Evolutionary Psychology: A Review

2. What Is Evolutionary Psychology?

Book cover: Evolutionary Psychology: A Critical Introduction by Christopher Badcock

Evolutionary psychology, in the broad sense in which this term is used, is a scientific approach to human behaviour that seeks to explain its psychological causes in terms of our evolutionary history. In this sense, it includes the fields of human behavioural ecology, memetics and dual-inheritance theory. In its narrower sense, Evolutionary Psychology (EP) is one approach within this broader stream of study of the evolutionary origins of the human psyche. The narrower sense is signified by the capitalization of the phrase.[1] This approach had its beginnings in the 1980s when the psychologist Leda Cosmides and the anthropologist John Tooby, both from Harvard University, teamed up with the anthropologist Donald Symons at The University of California.

The central tenets of their approach are that human behaviour is the result of a series of adaptions in our evolutionary past set in the Pleistocene era (the period spanning approximately 1.8 million years ago to 10,000 years ago) when humans lived in small nomadic hunter-gatherer societies. During this long evolutionary period, our cognitive mechanisms adapted to solve specific problems in the environment (what Evolutionary Psychologists call the environment of evolutionary adaptedness or EEA for short). What sets Evolutionary Psychologists apart from other researchers in this field are two highly controversial claims.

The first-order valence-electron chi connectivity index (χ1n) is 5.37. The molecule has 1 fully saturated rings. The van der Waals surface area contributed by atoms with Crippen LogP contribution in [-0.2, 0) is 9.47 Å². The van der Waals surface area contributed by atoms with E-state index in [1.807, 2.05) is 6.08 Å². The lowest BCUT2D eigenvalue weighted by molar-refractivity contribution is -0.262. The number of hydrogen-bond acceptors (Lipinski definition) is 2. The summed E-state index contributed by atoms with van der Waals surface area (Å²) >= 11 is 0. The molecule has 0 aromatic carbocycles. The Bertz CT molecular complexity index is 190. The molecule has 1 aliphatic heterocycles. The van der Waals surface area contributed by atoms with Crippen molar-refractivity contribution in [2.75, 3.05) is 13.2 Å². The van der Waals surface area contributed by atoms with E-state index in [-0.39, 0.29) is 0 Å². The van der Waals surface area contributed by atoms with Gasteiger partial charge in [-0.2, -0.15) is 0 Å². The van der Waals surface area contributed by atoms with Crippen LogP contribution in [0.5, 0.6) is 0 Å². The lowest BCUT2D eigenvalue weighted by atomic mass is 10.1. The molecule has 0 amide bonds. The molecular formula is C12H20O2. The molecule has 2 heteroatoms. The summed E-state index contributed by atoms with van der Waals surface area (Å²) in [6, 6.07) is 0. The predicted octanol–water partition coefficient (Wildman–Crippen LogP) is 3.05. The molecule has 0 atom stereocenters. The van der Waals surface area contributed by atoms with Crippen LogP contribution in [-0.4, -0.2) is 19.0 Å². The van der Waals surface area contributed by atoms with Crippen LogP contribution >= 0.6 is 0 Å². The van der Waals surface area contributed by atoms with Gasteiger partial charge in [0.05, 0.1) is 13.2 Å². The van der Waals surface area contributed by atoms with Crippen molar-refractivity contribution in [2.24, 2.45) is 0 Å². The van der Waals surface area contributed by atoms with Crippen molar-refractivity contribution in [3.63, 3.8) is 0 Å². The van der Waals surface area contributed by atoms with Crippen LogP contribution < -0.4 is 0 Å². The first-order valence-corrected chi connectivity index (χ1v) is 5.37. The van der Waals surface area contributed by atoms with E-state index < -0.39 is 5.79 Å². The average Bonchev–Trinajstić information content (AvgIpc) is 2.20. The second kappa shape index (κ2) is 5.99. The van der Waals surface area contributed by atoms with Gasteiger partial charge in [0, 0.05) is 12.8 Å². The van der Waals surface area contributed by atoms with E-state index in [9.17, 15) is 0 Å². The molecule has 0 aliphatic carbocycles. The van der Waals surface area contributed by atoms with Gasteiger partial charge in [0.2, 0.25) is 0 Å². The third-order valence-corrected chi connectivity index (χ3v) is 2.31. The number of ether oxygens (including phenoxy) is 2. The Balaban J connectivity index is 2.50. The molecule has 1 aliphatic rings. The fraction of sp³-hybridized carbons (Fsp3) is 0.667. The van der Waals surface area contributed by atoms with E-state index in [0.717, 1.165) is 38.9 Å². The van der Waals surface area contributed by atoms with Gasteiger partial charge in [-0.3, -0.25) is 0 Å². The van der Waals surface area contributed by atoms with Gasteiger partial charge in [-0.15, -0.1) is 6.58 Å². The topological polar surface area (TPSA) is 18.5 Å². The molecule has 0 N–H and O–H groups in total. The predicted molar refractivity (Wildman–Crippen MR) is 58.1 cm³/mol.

Firstly, they contend that further substantive evolution of these cognitive mechanisms have not occurred since modern times (agriculture, industrial, urban, technology) as the time period is too short. Secondly, they claim that each of these cognitive mechanisms is purpose-built through selective pressures to solve just one problem. They claim that there is no domain-general computing architecture in the human brain and, furthermore, there are in fact hundreds, perhaps thousands, of domain-specific computers working in our brains.


  1. [1] Introduced by Buller [2000, 2005a]

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